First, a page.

Italian President Sergio Mattarella has called for a new round of consultations over the formation of a possible new government for May 7 after nine weeks of political deadlock following inconclusive elections in March. Mattarella's office said the meetings with party leaders would take place on just the one day, with his options dwindling rapidly and calls for a swift return to the polls growing.
Amid calls for snap elections to end deadlock, Mattarella has ruled out the possibility of early elections in June, preferring instead to have a new government
Italian politics have been in limbo since an inconclusive vote on March 4, which saw a center-right alliance led by the anti-immigrant League win the most seats and the Five Star Movement (M5S) emerge as the biggest single party. The center-left Democratic Party (PD) suffered a historic defeat and came a distant third. A matrix of crisscrossing vetoes has so far prevented the parties from agreeing to a coalition deal, with friction and frustration growing by the day.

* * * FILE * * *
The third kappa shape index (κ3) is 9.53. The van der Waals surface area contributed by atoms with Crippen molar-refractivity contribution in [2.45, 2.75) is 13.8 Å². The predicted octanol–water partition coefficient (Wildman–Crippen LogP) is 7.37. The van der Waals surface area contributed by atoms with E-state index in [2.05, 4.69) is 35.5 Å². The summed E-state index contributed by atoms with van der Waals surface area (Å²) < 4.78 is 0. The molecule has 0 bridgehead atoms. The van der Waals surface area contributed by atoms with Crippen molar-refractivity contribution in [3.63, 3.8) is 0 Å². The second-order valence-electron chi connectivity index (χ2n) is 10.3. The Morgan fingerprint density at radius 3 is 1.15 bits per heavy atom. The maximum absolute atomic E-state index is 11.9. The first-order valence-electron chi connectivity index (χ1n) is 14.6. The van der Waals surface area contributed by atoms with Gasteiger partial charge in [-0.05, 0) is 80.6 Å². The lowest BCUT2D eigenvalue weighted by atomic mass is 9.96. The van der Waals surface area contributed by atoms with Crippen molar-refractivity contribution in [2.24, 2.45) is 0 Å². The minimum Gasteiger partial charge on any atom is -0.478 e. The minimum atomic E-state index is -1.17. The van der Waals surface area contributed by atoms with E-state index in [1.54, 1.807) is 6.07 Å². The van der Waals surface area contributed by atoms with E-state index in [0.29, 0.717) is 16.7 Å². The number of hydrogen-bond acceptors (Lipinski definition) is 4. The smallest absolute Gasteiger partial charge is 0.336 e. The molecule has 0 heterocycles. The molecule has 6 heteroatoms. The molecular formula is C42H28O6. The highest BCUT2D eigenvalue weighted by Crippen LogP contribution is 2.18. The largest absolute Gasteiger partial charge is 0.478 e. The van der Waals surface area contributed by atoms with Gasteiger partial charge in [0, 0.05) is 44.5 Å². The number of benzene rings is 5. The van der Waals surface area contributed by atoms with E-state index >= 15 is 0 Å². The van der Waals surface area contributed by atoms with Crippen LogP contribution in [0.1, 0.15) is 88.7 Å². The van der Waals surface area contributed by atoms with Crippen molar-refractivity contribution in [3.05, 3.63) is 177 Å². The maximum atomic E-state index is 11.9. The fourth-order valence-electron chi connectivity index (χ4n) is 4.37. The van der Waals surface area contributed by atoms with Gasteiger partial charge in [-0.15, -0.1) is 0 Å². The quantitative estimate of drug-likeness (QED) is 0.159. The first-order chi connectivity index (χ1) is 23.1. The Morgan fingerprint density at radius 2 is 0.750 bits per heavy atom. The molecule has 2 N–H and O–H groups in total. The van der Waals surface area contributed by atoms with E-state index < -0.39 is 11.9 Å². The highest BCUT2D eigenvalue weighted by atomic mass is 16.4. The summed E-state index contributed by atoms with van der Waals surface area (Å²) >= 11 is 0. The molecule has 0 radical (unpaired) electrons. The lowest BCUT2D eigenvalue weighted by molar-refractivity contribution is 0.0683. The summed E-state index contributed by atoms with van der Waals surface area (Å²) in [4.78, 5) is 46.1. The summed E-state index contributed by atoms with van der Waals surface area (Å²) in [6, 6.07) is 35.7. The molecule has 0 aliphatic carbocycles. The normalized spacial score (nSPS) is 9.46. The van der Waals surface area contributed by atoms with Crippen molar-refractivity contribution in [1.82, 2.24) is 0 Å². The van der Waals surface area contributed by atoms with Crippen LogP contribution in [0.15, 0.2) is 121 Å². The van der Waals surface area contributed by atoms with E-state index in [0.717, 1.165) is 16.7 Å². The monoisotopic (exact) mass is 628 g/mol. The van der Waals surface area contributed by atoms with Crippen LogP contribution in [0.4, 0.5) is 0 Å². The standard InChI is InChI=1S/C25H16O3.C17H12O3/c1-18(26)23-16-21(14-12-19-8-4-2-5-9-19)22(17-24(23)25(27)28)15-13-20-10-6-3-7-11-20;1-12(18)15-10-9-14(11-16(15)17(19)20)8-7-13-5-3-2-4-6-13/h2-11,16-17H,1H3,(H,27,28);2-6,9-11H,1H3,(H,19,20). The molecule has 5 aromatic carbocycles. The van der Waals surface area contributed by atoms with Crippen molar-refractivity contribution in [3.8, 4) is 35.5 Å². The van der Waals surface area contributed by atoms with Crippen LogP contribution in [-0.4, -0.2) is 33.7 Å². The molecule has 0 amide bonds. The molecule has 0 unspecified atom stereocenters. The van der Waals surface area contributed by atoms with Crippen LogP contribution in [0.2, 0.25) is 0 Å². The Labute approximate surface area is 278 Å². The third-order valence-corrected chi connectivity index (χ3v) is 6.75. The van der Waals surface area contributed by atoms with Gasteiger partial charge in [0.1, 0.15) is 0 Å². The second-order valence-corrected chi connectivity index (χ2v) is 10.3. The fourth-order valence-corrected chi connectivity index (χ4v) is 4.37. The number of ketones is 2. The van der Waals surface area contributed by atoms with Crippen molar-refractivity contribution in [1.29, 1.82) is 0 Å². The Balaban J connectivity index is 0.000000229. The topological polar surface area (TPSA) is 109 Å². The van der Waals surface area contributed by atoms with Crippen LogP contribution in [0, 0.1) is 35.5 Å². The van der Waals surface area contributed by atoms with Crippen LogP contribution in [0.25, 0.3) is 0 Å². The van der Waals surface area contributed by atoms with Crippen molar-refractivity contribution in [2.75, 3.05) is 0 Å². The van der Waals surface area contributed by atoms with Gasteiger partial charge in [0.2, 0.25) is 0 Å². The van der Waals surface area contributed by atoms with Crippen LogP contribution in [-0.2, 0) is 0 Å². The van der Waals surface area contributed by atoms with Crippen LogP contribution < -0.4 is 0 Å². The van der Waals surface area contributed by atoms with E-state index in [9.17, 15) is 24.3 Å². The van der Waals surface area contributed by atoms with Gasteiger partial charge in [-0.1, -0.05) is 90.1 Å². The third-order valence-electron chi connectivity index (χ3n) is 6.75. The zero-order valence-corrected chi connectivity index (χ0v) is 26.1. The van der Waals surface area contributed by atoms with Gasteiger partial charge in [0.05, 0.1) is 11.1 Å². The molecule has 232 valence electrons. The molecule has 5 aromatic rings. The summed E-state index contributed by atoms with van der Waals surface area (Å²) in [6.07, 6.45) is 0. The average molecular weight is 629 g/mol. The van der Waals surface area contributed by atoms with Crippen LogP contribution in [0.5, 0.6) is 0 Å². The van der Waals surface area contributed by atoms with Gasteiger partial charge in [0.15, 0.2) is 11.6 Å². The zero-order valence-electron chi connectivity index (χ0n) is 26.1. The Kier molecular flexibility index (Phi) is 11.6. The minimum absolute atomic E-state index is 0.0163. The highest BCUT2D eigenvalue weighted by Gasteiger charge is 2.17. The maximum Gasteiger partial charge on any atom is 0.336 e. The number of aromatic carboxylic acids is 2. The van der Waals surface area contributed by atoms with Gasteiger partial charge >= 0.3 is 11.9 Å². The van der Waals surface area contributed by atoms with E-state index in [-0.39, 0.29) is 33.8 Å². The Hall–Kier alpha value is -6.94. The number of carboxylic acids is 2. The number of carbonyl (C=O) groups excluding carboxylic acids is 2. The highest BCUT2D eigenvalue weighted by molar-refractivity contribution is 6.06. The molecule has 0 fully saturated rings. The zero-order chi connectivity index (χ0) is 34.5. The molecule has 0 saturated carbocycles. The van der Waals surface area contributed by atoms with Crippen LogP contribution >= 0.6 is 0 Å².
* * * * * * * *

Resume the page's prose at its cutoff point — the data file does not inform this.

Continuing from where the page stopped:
So far, four rounds of consultations, two by the president and two by parliamentary leaders, have failed to gather consensus for a new government. The budget must be presented to parliament in October and passed by the end of the year.
If party leaders fail to sign up to such an administration, which would almost certainly be led by a non-political figure, then a new vote would be held in the autumn - probably October.
Reports have suggested that Mattarella could resort to appointing a "truce" government to lead Italy through 2018 to pass the budget, and hold a new election in 2019.
A center-right coalition won 37 percent of Italy's March 4 vote and the anti-establishment, populist 5-Stars nabbed 32 percent. But the 5-Stars have refused to govern with ex-Premier Silvio Berlusconi's Forza Italia, a key member of the center-right coalition.
The other main center-right force, the anti-immigrant, populist League party, had entertained a possible alliance with the 5-Stars. But League leader Matteo Salvini refused to break with Berlusconi, and of late has been locked in a war of words with 5-Star leader Luigi di Maio.
The Democratic Party, for its part, has fractured between forces willing to negotiate with the 5-Stars and those loyal to ex-Premier Matteo Renzi, who has ruled out any deal. A party meeting on Thursday was expected to lay those divisions bare.
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